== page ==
Since then, many of my friends have stated that they would rather my school’s English curriculum not feature any books written by Asian-American writers than that it feature one single book that is as exotifying, orientalist, and white-saviorist as The Joy Luck Club is. After all, teaching just one book that is supposed to represent of all Asian-American students homogenizes the experiences of Asian-American people and leads white students to believe that the reason why there is only one book by an Asian-American writer in the entire curriculum is because a) Asian-American students do not belong in literary spaces, b) The Joy Luck Club is reflective of all Asian-American immigrant experiences, and c) the lives of Asian-American students do not matter. Asian-American students are also led to many of these same beliefs: that a) Asian-American students do not belong in literary spaces, b) The Joy Luck Club is reflective of all Asian-American immigrant experiences and that if one’s own experiences as an Asian-American student does not follow the trajectory of this one, tokenized book by an Asian-American writer, then one’s own experiences are not “authentically” Asian-American, and c) the lives of Asian-American students do not matter.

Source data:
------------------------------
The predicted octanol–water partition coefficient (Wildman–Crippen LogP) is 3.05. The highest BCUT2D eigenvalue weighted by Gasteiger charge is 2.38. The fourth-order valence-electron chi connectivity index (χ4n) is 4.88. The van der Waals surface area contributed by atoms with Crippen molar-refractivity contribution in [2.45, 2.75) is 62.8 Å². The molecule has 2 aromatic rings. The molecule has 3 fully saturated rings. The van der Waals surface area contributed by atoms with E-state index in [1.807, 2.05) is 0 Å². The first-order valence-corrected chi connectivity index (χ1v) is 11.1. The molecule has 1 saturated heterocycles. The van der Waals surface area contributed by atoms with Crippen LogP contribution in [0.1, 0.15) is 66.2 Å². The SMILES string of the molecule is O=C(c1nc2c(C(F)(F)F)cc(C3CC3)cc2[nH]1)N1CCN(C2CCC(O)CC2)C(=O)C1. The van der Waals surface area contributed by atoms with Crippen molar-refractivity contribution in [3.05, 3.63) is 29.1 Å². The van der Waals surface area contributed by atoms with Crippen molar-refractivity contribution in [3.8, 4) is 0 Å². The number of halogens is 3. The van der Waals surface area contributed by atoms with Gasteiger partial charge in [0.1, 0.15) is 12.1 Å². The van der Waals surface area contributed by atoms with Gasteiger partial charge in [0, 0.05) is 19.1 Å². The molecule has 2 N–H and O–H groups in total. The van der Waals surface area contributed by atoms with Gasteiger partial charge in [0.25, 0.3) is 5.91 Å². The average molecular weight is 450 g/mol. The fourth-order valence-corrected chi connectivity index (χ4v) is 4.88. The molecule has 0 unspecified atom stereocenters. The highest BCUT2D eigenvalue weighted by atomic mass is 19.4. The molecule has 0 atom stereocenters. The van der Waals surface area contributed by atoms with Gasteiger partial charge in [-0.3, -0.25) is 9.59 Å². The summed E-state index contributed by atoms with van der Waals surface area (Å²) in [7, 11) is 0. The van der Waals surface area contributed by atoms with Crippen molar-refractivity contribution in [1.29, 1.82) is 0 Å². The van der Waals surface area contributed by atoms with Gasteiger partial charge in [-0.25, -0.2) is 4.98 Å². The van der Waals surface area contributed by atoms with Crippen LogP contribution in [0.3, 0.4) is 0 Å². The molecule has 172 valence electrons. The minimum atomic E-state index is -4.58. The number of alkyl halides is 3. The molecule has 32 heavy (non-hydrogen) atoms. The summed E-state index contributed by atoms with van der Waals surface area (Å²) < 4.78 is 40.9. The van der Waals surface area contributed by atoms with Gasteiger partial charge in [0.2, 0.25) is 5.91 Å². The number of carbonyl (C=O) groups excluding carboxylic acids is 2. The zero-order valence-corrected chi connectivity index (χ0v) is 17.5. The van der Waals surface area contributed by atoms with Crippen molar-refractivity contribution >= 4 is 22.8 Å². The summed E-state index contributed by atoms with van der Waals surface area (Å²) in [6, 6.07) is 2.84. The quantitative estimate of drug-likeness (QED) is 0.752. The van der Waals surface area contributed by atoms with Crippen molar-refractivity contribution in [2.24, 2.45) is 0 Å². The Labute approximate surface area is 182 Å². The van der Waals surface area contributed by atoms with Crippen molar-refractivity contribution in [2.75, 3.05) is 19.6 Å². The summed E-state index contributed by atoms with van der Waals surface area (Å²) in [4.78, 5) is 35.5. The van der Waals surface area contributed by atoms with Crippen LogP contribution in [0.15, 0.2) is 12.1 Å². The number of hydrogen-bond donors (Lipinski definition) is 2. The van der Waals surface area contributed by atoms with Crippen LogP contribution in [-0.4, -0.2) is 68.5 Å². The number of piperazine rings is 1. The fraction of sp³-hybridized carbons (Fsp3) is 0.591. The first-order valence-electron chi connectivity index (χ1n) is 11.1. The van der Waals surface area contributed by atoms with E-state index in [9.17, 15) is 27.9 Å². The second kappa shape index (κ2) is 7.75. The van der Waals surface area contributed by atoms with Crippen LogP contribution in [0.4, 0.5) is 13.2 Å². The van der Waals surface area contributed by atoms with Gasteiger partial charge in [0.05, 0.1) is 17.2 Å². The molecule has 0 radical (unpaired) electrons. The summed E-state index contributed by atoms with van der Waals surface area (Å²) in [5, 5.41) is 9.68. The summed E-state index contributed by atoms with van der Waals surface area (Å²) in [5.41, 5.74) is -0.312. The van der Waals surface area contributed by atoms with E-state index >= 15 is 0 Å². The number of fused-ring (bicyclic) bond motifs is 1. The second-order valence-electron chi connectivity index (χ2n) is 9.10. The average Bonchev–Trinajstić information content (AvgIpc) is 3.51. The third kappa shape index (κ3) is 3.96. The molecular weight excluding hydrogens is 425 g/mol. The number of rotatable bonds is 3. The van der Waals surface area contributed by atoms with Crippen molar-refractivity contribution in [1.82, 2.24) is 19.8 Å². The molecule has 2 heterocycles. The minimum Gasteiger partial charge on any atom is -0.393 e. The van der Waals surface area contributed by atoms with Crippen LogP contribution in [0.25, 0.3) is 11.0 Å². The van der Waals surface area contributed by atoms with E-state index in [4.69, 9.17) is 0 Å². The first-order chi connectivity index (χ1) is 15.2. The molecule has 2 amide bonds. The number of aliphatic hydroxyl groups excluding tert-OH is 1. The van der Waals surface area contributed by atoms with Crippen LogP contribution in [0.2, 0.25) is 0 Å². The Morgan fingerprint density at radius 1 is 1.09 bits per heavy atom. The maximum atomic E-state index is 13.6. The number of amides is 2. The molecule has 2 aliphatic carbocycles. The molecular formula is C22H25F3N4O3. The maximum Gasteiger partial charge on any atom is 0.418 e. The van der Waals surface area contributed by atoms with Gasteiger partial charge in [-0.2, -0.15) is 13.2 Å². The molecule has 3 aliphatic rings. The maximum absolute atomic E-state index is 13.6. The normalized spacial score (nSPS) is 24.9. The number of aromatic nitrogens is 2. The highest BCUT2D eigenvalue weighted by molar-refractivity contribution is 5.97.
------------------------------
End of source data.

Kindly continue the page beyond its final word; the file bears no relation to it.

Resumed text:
While in an ideal world, perhaps, English classes could study works written solely by dead white men without there being negative repercussions on the student body, the reality of the world that we live in is that the vast majority of the students’ lives are affected by racism, sexism, homophobia, and/or other systems of oppression on a daily basis. When English classes fail to discuss the ways in which these systems of oppression are acted out in the books we read, they invalidate the struggles of the students whose lives are affected by these systems of oppression; it is only by reading and discussing work that deals with these issues that students can find validation of their own experiences and imagine a place for themselves within the world of literature—an act that in itself becomes a form of resistance against the white cultural hegemony of Western academia. The only reason the heterosexual white male experience is considered “universal” is that heterosexual white men have never had to struggle against disenfranchisement due to their race, gender, or sexuality, and that as a result they have never been forced to see the world through any perspective other than their own. That is to say, Korean-American students are constantly expected to be able to understand the world through a white gaze, whereas white students have never been asked to see the world from a Korean-American perspective.